Monday on Fox News Channel’s “Fox & Friends”, in light of the recent targeting of law enforcement officers including this weekends murder of Texas deputy Darren Goforth, co-host Elizabeth Hasselbeck asked National Review’s Kevin Jackson why the Black Lives Matter movement is not classified as a hate group.

Hasselbeck asked, “Kevin, why has the Black Lives Matter movement not been classified yet as a hate group? I mean, how much more has to go in this direction before someone actually labels it as such?”

Jackson answered, “Well they should do it, but unfortunately it’s being financed by the leftists. Ironically it’s people who have nothing, really no concern at all about black lives. People like George Soros.”

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The police officer who was fatally shot Tuesday outside of Chicago has been identified as a longtime veteran of the local police force, the mayor said.

Lt. Joseph Gliniewicz was named as the officer who was killed in Fox Lake, Illinois. The manhunt for three suspects believed to be involved in the shooting is underway and involves state and local officials, Lake County Sheriff's Department Det. Chris Covelli said.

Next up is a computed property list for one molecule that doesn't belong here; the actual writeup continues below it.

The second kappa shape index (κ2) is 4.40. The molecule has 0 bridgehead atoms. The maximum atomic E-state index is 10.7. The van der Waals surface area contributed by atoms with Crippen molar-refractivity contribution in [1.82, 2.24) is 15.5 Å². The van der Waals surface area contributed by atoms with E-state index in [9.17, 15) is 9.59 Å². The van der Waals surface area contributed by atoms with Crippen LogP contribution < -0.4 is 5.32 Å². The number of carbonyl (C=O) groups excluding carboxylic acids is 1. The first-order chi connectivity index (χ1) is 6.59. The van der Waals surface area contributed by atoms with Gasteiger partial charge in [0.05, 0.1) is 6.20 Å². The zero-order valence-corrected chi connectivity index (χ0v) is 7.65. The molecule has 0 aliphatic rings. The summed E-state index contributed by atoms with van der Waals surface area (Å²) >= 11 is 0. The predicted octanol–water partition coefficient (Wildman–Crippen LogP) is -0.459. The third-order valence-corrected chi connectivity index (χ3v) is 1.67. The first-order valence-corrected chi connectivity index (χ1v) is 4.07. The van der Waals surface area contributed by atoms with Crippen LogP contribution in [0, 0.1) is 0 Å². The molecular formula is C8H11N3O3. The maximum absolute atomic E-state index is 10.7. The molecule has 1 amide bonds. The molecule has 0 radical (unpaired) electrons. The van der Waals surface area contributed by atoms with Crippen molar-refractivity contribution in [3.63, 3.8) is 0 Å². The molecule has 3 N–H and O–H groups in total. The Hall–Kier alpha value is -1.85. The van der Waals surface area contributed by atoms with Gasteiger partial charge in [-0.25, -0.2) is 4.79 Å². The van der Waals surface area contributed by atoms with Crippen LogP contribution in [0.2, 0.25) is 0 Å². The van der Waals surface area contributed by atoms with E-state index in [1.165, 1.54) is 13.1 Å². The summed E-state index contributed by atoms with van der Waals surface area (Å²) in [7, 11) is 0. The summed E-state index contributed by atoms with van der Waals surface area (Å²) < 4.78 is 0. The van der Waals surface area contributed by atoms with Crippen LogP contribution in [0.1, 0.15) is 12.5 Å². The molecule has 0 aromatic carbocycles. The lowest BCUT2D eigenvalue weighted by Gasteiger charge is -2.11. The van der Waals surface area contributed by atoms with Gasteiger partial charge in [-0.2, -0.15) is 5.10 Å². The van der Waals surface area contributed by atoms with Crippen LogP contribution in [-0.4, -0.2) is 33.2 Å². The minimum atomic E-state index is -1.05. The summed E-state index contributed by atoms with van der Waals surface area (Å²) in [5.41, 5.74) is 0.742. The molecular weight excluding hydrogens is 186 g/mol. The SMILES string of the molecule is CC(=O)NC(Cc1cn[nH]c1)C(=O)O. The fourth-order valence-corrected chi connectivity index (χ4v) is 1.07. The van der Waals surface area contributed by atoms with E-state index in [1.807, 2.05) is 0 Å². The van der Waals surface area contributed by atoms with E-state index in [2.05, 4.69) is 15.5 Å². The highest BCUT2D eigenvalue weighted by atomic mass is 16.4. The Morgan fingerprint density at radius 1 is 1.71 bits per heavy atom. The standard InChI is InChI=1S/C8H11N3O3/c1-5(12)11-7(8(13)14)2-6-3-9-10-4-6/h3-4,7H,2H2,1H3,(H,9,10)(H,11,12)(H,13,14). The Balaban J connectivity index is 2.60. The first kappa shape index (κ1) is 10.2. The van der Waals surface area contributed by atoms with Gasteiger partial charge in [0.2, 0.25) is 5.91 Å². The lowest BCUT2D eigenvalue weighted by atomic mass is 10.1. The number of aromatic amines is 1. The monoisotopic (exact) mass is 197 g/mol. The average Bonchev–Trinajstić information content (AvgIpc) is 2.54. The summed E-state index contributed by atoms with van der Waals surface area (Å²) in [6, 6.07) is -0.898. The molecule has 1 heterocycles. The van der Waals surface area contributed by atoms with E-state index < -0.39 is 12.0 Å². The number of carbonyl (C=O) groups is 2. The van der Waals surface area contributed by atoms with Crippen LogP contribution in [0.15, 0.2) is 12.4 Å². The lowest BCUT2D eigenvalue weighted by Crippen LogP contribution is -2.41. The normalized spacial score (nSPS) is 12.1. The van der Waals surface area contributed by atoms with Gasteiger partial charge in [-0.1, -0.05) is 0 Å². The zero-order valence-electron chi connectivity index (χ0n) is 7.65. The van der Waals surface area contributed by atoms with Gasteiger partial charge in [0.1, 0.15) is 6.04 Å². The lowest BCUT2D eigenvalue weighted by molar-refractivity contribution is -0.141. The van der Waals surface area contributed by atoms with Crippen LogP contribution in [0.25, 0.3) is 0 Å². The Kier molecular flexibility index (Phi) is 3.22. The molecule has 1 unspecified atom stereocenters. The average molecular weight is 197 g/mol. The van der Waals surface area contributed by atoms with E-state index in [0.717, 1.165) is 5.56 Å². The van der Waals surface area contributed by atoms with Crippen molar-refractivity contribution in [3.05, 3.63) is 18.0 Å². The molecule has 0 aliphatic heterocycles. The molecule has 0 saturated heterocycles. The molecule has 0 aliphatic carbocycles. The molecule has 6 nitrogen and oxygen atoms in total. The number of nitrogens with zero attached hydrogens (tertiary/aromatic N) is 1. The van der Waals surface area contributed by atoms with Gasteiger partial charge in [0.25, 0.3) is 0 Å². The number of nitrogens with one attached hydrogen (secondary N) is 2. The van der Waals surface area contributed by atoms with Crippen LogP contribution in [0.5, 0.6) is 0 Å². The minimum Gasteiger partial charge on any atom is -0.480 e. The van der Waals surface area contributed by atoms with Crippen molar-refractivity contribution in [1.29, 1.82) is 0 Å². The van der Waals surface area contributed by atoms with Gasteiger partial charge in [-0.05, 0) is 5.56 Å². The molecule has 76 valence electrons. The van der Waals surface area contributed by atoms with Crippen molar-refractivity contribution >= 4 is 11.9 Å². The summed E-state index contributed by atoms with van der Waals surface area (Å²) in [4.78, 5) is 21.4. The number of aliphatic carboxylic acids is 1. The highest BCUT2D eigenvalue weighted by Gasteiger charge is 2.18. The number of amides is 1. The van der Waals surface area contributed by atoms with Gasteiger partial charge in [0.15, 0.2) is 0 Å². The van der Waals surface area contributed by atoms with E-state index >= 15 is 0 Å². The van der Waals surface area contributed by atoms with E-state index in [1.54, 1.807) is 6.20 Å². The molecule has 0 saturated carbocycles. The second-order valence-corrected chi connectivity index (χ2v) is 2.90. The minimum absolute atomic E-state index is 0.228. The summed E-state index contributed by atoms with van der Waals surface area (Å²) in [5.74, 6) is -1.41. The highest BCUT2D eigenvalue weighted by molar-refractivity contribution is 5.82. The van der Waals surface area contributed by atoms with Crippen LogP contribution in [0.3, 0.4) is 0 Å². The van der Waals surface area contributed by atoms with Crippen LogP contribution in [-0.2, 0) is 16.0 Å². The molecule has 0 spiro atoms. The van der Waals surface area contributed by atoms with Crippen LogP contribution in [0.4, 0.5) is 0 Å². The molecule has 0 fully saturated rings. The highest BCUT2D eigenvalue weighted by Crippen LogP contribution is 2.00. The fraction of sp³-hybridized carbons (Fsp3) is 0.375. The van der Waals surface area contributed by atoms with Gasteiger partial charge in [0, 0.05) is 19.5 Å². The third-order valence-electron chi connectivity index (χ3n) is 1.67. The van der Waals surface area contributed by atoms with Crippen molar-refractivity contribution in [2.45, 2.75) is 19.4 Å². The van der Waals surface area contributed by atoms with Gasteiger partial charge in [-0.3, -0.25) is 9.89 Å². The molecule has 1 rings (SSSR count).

"Not only did Fox Lake lose a family member but I lost a very close friend," Fox Lake Mayor Donny Schmit said at a news conference.

He said that Gliniewicz was a father of four boys and had worked for the force for more than three decades.

"Many residents here knew him as G.I. Joe," Schmit said.

The deadly shooting is believed to have happened after the officer sent a radio message saying that he was chasing after three men, authorities said.

Read the full article here: abc News

In a clear show of support to the LGBT community, the White House has hired its first openly transgender staff member.

Raffi Freedman-Gurspan, a transgender woman, has been hired as the outreach and recruitment director of the White House Office of Presidential Personnel. 

Before this, Freedman-Gurspan served as policy advisor on Racial and Economic Justice Initiative of the National Center for Transgender Equality (NCTE).

President Obama made LGBT rights a main focus of his administration including assisting to end the "don't ask, don't tell" policy that prohibited openly gay service men and women from serving in the military, according to Reuters. Read the full article at